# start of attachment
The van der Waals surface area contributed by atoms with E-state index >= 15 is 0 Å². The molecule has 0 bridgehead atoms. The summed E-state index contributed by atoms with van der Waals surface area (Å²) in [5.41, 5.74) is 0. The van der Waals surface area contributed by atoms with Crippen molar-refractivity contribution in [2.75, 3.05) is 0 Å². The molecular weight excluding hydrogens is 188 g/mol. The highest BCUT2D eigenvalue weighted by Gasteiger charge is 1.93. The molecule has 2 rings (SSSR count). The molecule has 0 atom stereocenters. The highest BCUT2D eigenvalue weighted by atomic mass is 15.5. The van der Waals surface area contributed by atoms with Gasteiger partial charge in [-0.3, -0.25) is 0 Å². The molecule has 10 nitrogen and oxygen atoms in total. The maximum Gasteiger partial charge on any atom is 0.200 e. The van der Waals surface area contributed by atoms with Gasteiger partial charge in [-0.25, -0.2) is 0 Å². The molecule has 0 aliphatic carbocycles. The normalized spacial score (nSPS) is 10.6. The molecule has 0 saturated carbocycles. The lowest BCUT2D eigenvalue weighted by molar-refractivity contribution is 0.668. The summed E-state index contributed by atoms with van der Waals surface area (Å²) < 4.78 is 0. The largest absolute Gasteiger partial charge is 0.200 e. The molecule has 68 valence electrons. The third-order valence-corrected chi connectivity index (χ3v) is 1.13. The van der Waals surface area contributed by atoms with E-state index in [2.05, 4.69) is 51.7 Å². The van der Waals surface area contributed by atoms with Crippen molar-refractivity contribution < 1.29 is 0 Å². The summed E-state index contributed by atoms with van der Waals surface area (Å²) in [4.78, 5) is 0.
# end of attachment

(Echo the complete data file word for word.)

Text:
The van der Waals surface area contributed by atoms with E-state index >= 15 is 0 Å². The molecule has 0 bridgehead atoms. The summed E-state index contributed by atoms with van der Waals surface area (Å²) in [5.41, 5.74) is 0. The van der Waals surface area contributed by atoms with Crippen molar-refractivity contribution in [2.75, 3.05) is 0 Å². The molecular weight excluding hydrogens is 188 g/mol. The highest BCUT2D eigenvalue weighted by Gasteiger charge is 1.93. The molecule has 2 rings (SSSR count). The molecule has 0 atom stereocenters. The highest BCUT2D eigenvalue weighted by atomic mass is 15.5. The van der Waals surface area contributed by atoms with Gasteiger partial charge in [-0.3, -0.25) is 0 Å². The molecule has 10 nitrogen and oxygen atoms in total. The maximum Gasteiger partial charge on any atom is 0.200 e. The van der Waals surface area contributed by atoms with Gasteiger partial charge in [-0.25, -0.2) is 0 Å². The molecule has 0 aliphatic carbocycles. The normalized spacial score (nSPS) is 10.6. The molecule has 0 saturated carbocycles. The lowest BCUT2D eigenvalue weighted by molar-refractivity contribution is 0.668. The summed E-state index contributed by atoms with van der Waals surface area (Å²) < 4.78 is 0. The largest absolute Gasteiger partial charge is 0.200 e. The molecule has 68 valence electrons. The third-order valence-corrected chi connectivity index (χ3v) is 1.13. The van der Waals surface area contributed by atoms with E-state index in [2.05, 4.69) is 51.7 Å². The van der Waals surface area contributed by atoms with Crippen molar-refractivity contribution < 1.29 is 0 Å². The summed E-state index contributed by atoms with van der Waals surface area (Å²) in [4.78, 5) is 0.